Prickly Pear, Yearbook of Abilene Christian University, 2006 Page: 50
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Students Ashley Berres and Robert Bishop are only two
of many who decided that giving money and praying for hurricane
victims was not enough. They helped to prove to others
around the country that ACU is "no ordinary university."
In the wake of Hurricane Katrina, several students felt called
to go and serve in the places that needed it most.
"[Giving] money is such a great thing if you can do it, but
sometimes you just don't know where your money is going," said
Ashley Berres, sophomore psychology major from Lakeville,
Minn."Jesus didn't write checks and say'there you go, take care of
yourself,'Jesus went out there and took care of people:'
Berres is one of a group of five students who decided to go
into the New Orleans area to do whatever they could to help.
They served in Monroe, La., cleaning and playing with children
at the local civic center and organizing donated clothing at a local
Berres said that the group received about $800 in donations
before they left Sept. 1 and used the money to buy bottled water,
food and supplies that the Red Cross in Monroe needed.
Robert Bishop, senior Christian ministry major from Wichita
Falls, said he wanted to go to the New Orleans area but simply
didn't have time, so he decided to serve closer to Abilene. Bishop,
with three other students, drove to Dallas and connected with
Bishop's brother-in-law, Bret Wells, who was in charge of the
children's area at Reunion Arena. Bishop said they mainly worked
with kids younger than 12 to give their parents a chance to rest or
leave the arena, if they needed to.
"Mainly we just tried to keep them busy; tried to keep their
minds off of what is going on," Bishop said. "Kids are kind of the
best at leaving that world and going to their own little world ...
but every once in a while you could tell they were thinking about
it, you could see that look in their eyes.
"The atmosphere there was kind of one of shock,' I can't believe
this just happened to me,' but these people were also really filled
with hope, which kind of surprised me," he said."Even though we
were working with the Red Cross and not a church organization,
ACU students work with Herald of
Truth ministries to pack supplies
for Hurricane Katrina victims.
those kids were still wanting us to pray with them. It was just
amazing to see their hope and their faith in that situation."
Ihe experiences the students had outside Abilene changed
them, causing them to be more reflective on their own lives as
well as things that are going on closer to home they said.
"It's made me more willing to serve people in their everyday
circumstances because there's homeless people and hungry people
all of the time, and you don't really think about helping them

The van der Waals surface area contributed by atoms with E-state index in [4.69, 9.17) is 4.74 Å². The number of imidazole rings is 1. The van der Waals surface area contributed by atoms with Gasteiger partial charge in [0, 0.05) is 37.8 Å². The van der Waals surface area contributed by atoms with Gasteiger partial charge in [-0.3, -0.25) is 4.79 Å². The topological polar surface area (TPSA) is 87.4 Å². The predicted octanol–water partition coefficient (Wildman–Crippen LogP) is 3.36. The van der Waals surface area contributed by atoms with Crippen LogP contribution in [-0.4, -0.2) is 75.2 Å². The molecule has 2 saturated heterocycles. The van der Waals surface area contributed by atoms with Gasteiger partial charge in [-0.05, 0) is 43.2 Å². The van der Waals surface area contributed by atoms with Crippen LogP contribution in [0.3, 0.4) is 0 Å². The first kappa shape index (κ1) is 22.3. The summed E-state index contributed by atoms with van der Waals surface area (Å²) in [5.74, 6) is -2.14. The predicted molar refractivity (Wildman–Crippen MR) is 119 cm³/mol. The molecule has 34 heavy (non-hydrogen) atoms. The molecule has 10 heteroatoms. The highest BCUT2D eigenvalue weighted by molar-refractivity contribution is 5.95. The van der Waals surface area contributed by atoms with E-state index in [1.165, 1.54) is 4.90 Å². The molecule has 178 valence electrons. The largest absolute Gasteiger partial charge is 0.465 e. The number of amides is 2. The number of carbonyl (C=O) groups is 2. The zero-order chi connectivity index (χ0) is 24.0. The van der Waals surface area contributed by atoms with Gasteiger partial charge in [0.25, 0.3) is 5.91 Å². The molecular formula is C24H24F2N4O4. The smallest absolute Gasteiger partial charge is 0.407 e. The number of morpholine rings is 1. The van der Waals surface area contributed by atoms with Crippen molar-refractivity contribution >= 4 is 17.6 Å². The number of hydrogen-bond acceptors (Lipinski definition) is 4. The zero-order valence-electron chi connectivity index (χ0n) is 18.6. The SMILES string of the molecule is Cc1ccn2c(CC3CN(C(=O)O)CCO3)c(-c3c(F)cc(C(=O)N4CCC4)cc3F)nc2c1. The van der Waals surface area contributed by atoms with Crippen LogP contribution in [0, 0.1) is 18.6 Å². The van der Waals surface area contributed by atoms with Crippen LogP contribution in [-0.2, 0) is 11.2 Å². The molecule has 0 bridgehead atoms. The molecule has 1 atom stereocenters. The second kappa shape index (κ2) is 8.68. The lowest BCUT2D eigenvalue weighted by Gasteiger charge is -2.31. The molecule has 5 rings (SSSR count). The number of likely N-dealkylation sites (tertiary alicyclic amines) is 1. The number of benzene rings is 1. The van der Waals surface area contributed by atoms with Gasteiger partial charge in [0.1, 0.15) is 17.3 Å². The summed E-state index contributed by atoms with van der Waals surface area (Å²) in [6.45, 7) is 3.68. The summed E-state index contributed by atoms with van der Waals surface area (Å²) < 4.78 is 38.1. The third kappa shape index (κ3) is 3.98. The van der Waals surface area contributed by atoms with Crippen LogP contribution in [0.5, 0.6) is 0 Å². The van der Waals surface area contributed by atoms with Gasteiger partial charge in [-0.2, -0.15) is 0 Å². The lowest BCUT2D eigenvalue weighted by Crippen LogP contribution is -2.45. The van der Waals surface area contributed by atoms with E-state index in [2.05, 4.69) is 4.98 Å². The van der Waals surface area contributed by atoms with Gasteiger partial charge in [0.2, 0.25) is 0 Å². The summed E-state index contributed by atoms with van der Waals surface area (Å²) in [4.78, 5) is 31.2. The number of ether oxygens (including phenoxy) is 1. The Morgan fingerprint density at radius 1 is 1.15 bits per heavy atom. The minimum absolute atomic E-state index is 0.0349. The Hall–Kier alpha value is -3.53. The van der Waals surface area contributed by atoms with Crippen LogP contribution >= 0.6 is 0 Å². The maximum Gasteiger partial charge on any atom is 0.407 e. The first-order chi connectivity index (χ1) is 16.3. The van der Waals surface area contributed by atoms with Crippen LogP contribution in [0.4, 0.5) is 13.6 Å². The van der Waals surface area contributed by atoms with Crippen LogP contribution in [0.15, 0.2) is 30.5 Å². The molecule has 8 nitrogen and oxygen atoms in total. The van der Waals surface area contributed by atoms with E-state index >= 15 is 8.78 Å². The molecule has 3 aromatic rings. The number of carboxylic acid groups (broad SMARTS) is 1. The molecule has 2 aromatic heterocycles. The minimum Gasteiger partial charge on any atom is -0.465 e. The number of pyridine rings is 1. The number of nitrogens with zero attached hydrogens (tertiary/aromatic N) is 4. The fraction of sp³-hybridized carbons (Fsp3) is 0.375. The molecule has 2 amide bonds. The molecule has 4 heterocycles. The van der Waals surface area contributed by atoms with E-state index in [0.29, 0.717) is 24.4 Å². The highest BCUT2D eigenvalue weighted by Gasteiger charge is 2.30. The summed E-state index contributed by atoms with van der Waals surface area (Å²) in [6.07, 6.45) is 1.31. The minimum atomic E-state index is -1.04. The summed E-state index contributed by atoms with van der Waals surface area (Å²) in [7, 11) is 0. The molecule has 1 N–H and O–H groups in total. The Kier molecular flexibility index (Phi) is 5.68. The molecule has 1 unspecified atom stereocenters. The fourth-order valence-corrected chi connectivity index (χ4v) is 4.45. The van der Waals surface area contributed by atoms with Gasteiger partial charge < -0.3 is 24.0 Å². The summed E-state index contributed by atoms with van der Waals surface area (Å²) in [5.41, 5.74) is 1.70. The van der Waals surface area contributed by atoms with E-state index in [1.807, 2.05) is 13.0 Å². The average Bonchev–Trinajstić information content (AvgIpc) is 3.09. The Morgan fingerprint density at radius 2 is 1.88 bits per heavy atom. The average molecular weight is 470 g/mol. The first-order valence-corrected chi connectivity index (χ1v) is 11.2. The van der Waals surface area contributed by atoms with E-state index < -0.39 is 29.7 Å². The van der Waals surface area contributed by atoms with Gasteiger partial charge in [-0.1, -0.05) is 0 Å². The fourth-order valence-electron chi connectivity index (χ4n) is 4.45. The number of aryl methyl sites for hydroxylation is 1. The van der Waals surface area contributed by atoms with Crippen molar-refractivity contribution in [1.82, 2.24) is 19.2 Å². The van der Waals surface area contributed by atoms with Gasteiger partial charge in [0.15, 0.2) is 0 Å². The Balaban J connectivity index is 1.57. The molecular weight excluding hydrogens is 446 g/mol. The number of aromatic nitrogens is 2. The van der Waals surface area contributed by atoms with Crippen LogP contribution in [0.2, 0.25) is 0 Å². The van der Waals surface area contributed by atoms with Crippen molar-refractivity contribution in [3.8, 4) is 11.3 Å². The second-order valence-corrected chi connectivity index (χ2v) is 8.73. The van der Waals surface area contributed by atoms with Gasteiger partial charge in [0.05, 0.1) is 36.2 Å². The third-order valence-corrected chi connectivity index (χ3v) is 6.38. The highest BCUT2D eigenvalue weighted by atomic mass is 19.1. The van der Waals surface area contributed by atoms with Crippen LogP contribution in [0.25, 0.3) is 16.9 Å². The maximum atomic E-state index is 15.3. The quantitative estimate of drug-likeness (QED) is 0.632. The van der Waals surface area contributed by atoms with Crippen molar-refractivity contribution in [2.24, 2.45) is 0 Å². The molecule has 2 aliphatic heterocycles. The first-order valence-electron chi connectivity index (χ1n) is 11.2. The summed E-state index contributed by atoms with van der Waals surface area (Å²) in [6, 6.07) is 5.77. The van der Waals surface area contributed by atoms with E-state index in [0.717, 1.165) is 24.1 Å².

as much because they haven't been through what we call a crisis,
but really, most of them have," said Bishop.
Seeing the devastation and disruption in the people's lives
first-hand led students to consider the ever-present question of
'How can God do this?' on a deeper level. Berres said she believes
this questioning only shapes and strengthens one's faith because
you have to "think about who God is and why he does things
"If we believe in a God who can create a storm and create fury,
then we need to believe in a God who can heal from that storm,
heal from that fury," Berres said. "Just having faith and knowing
that God knows what he's doing, especially with those kids, that
God knows his plans for those kids, where he's going to take them
and how this experience is going to shape them."
Throughout the tragedy, students are showed their desire to
serve, which Bishop said is a defining factor of ACU.
"I think that is what ACU is and should be about, responding
to needs," he said."ACU is not just something that's set apart,
we're a part of the community, too, and I think it's important that
we reach out to our community, especially in a time of crisis, even
though these people are from New Orleans, Mississippi or Alabama,
they're a part of us, they're a part of the human community,
I'm just so glad to see that we're doing something about it as a
university, I think that says something about who we are, that we
will respond to that"
By: Brian Schmidt, adapted from the Optimist
Photo by Emerald McGowan
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Abilene Christian University. Prickly Pear, Yearbook of Abilene Christian University, 2006, yearbook, 2006; Dallas, Texas. (texashistory.unt.edu/ark:/67531/metapth39882/m1/53/: accessed July 22, 2018), University of North Texas Libraries, The Portal to Texas History, texashistory.unt.edu; crediting Abilene Christian University Library.